By David Flemming
Vermont has had the highest number of protests per capita in America since late May. Most of those were affiliated with Black Lives Matter, according to the Armed Conflict Location & Event Data Project.
“ACLED” is a disaggregated data collection, analysis, and crisis mapping project for mapping “political violence and protest around the world.” They have some pretty amazing maps of conflict of areas including the Middle East and South America. They also have some nifty data points for Vermont and the United States, regarding protests and riots.
How does ACLED define a protest? “A public demonstration in which there are 3 more participants who do not engage in any violence, thought violence may be used against them.”
The most recent Vermont protest in the database occurred on Sept. 5 when “people gathered in Battery Park in Burlington for the twelfth consecutive day in support of the Black Lives Matter movement.”
Vermont has the highest protests per capita in the entire U.S. Since May 29, we’ve had 84 protests, which is one per 7,433 Vermonters. This is nearly four times the per capita rate in the entire U.S., which has had one protest per 27,124 Americans. The next closest state by per capita is Oregon, with one protest per 11,457 people. Sixty-seven of Vermont’s 84 protests have seen “a local Black Lives Matter group involved and/or when the main issue of the demonstration concerns police brutality against Black people.” That’s 80%, a rate which is above the national BLM related protest-rate of 70.5%.
Sixty-one of those 67 BLM protests were opposed by no counter group (greater than the national rate of 85%). A counter group showed up at six of the Vermont BLM protests, and none of these counter protests involved extremist groups opposing BLM, as was the case in 0.1% of the protests across the US.
Some protests across the US have turned into riots. The ACLED defines a riot as “demonstrations in which any demonstrators engage in violently disruptive or destructive acts (violence, looting, vandalism) as well as mob violence in which violent mobs target individuals, property or businesses.”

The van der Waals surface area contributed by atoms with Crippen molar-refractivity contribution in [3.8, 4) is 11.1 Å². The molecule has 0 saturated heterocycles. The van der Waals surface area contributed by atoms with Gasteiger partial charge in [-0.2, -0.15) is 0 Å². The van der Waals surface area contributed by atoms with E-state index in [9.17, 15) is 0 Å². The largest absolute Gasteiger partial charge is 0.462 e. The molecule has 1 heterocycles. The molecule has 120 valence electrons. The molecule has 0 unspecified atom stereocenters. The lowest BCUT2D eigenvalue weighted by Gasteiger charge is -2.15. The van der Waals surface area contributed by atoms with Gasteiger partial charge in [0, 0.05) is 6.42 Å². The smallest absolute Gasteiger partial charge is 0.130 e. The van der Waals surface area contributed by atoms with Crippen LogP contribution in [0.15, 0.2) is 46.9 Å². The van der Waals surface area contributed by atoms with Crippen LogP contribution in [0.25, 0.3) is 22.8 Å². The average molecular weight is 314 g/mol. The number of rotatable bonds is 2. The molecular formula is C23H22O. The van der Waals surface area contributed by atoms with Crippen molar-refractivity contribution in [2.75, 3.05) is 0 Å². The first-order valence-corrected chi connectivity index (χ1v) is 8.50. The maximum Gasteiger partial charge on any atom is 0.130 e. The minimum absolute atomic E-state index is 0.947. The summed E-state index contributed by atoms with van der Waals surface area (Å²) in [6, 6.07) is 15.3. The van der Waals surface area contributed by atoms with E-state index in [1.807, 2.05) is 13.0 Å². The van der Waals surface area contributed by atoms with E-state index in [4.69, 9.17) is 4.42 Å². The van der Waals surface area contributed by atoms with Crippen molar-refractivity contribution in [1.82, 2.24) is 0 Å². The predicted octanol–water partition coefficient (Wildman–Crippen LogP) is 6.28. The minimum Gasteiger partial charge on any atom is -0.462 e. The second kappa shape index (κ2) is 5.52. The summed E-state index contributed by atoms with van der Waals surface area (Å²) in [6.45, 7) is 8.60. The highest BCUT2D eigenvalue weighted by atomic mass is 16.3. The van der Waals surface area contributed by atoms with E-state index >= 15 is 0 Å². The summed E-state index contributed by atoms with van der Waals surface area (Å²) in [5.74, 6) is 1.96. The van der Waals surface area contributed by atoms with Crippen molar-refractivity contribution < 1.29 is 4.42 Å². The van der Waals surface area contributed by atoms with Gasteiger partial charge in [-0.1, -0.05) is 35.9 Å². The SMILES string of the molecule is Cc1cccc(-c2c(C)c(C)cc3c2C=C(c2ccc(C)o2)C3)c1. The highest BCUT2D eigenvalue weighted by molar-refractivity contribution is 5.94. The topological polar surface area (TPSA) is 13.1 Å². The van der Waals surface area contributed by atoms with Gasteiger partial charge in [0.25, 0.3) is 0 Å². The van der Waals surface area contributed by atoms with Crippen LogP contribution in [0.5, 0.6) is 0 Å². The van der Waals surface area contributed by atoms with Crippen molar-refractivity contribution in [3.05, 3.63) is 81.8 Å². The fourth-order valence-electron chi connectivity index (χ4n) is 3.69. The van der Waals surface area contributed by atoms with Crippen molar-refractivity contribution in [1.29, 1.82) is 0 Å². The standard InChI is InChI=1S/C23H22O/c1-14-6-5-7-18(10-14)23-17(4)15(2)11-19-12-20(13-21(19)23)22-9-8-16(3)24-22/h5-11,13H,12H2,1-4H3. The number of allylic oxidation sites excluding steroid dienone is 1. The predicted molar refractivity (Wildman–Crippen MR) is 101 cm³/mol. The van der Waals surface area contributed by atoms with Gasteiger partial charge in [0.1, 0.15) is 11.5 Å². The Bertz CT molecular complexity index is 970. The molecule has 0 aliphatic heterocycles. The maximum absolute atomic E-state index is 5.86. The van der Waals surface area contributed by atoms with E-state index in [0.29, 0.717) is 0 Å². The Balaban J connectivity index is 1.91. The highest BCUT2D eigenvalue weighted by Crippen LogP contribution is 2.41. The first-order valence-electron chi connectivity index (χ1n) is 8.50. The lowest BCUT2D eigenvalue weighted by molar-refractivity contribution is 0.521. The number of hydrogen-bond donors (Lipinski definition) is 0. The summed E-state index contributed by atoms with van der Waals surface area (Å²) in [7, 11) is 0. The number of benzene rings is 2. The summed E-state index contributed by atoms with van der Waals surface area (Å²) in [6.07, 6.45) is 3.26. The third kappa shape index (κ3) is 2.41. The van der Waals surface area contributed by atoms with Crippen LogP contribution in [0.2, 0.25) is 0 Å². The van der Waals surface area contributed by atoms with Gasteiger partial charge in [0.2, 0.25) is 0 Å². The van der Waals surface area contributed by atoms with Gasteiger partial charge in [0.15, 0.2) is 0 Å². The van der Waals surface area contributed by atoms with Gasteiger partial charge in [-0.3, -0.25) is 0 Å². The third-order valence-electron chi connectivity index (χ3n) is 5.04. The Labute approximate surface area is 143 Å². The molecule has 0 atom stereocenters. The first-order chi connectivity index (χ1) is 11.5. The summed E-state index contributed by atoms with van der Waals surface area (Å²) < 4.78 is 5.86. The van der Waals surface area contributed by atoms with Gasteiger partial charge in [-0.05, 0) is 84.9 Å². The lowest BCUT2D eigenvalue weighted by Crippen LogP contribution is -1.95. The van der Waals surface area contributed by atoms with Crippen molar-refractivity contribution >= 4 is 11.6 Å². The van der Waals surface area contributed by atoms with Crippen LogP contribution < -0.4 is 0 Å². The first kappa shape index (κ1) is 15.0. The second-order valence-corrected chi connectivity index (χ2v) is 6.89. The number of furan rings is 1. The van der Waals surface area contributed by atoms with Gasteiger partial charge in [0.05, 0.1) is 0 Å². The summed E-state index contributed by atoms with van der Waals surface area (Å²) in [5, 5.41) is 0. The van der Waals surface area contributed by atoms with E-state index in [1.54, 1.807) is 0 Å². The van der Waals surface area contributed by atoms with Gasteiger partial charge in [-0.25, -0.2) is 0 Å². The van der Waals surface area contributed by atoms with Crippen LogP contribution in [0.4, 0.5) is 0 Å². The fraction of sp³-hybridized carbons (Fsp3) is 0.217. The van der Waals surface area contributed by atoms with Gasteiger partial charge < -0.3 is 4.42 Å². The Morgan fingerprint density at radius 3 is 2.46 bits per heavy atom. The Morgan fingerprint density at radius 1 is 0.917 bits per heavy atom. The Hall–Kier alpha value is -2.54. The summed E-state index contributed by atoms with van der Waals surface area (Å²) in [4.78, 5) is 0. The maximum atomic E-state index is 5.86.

Thankfully, only one of the 84 protests in Vermont has turned into a riot. “On June 3, 2020, between 150 and 200 people blocked traffic and marched through Saint Johnsbury in support of the Black Lives Matter movement and against police brutality. The police physically confronted protesters, and four people were arrested.” That one riot was enough to place Vermont squarely in the middle of the U.S. for “riots per capita” at No. 25 nationwide, and fourth in New England, with fewer riots per capita than Rhode Island, Maine and Connecticut but more than Massachusetts and New Hampshire. These figures don’t take into account the severity of the riot- the riot in Minnesota did far more damage than the small incident St. Johnsbury.
It is hard to make statistically significant comparisons for Vermont compared to other states — our small population size coupled with the sporadic nature of riots and protests sees to that. But on the whole, it seems Vermonters are much more willing to protest than citizens of others states. And given the number of protests, surprisingly few have turned into riots. So that’s something to be thankful for.
David Flemming is a policy analyst for the Ethan Allen Institute. Reprinted with permission from the Ethan Allen Institute Blog.